MAV18 Annual Conference  Thu 06 Dec 2018

 

Closing date for registrations is : 23/11/2018

Cancellation: While no refund can be issued you are allowed to transfer your registration to another individual. If you wish to do this you must contact MAV to arrange it.

 

The MAV18 Conference Committee is pleased to announce the MAV18 conference early bird is now open.

This year theme is Teachers Creating Impact.

At the heart of MAV’s Annual Conference are teachers. Each year over 1400 mathematics educators including teachers, academics, policy makers, curriculum experts and resource developers come together to share their collective expertise, experiences and ideas. That’s what makes our conference great! Learn from each other as we share best practice, new ideas and innovative approaches around how:

  • sharing action research and evidence is improving practice
  • technology can be used as a valuable tool to support teaching and learning
  • critical and creative thinking can be embedded into the classroom
  • networks and communities of practice can support excellence and improvement.
  • Join our MAV18 ‘Community of Practice’.

     

    Event Venue: La Trobe University

     

    MAV ABN: 34 004 892 755

    Pricing 1 Day 2 Day
    Member Cost Metro (Inc GST) $294 $587
    Member Cost Non Metro (Inc GST) $285 $579
    Non Member Cost (Inc GST) $381 $762
    Student Cost (Inc GST) $156 $313



    Options:

    Teachers Creating Impact (F to Y8)  (Presenter: Leonie Anstey)

    What are the skills and tools to develop teaching practices enabling all students to make learning progress? This presentation will focus teacher questioning techniques within learning tasks. You will develop skills and knowledge that will allow the students in your classroom to be clear about what they must learn to make progress and how they can demonstrate how they have learnt it.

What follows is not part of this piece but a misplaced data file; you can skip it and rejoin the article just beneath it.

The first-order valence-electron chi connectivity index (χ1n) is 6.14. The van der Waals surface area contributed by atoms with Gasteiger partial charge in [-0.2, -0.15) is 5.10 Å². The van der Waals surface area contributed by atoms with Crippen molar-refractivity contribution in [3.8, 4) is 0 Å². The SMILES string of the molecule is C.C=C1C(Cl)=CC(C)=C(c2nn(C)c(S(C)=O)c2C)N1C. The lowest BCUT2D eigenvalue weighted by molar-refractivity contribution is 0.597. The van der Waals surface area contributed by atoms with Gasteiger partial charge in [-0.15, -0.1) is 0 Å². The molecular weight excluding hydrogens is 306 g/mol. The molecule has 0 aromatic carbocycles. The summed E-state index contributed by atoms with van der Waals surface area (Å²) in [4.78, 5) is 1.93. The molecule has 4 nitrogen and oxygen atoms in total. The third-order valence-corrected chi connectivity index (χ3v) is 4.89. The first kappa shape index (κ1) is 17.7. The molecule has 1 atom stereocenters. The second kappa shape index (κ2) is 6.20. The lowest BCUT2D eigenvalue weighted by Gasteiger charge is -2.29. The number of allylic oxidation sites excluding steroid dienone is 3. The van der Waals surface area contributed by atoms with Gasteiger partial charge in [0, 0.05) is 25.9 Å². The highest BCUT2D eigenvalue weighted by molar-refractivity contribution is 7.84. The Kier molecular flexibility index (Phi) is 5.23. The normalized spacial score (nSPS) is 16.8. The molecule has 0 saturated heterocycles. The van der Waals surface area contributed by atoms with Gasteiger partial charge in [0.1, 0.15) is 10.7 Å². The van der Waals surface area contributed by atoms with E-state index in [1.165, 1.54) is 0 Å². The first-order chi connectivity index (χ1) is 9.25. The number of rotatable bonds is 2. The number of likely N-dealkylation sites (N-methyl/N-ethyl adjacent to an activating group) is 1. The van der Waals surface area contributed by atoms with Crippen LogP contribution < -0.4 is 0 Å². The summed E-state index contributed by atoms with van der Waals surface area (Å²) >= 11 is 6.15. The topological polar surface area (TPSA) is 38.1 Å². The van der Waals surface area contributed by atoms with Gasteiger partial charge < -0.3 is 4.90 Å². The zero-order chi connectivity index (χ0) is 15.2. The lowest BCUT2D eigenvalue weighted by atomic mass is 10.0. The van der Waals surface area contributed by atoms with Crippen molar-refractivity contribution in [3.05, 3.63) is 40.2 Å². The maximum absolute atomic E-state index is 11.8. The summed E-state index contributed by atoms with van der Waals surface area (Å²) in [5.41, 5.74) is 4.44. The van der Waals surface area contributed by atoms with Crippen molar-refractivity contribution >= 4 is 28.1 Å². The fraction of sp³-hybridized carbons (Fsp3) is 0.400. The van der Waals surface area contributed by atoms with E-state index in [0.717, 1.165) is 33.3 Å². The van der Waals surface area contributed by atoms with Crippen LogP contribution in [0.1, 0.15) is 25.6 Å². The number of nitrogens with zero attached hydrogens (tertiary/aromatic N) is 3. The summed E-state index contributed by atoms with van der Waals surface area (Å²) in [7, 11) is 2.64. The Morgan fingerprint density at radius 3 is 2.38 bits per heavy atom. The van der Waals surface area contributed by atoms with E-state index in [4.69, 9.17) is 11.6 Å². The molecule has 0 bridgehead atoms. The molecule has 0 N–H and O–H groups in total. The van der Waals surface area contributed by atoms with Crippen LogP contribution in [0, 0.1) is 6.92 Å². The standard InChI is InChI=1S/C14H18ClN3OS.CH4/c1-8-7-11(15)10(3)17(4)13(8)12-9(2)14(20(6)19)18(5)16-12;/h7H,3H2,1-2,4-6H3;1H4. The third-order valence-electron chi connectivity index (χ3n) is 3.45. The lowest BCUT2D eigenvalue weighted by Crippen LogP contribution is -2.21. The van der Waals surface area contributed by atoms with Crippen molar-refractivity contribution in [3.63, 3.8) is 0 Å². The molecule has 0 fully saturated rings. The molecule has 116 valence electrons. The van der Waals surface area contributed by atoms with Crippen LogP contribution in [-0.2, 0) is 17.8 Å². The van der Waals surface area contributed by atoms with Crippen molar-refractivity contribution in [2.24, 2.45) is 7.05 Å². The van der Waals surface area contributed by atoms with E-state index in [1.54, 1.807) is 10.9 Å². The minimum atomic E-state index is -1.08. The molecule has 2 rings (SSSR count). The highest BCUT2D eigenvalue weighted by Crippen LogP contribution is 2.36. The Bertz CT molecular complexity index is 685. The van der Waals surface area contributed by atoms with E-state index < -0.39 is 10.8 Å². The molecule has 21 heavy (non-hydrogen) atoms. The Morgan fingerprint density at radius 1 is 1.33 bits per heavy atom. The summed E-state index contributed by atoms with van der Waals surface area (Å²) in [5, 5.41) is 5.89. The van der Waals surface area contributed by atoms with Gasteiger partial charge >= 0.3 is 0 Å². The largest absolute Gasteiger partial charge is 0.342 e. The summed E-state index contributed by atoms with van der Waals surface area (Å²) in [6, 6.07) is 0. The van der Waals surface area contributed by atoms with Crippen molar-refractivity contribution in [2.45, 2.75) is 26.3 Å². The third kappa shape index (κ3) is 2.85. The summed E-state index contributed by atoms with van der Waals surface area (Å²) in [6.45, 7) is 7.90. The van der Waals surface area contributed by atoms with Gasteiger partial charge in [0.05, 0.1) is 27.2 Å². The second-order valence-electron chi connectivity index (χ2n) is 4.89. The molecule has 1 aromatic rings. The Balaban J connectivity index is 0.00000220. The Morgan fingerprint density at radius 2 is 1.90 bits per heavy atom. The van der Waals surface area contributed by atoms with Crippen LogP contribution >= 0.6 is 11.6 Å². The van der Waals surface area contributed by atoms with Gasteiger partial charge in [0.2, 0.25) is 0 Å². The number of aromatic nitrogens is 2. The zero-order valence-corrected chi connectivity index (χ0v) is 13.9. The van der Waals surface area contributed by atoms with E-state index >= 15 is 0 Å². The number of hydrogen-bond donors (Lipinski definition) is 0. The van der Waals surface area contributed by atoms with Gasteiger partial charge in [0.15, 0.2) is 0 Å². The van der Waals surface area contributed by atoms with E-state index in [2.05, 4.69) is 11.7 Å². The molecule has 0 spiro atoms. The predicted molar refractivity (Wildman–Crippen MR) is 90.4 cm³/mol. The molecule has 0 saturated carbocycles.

Leonie is an Educational Consultant in Instructional Leadership and Mathematics & Numeracy Education. She currently holds a Masters in Mathematics Education, based on research of the Skills and Knowledge for Mathematics Teacher Coaching. Leonie was a Principal in South Gippsland for 6 years and has worked as a Teacher/Principal Coach for 5 years. Leonie’s teaching background includes Senior Secondary (Mathematics/Physics), Primary and she has supported Pre-schools to implement challenging learning literacy/numeracy.
    In 2010, Leonie was presented with the prestigious Lindsay Thompson Fellowship for her work in raising mathematics achievement for middle years students across a network of schools. The fellowship focussed on Instructional Leadership at the school, district and country levels in America, Scandinavia and the United Kingdom.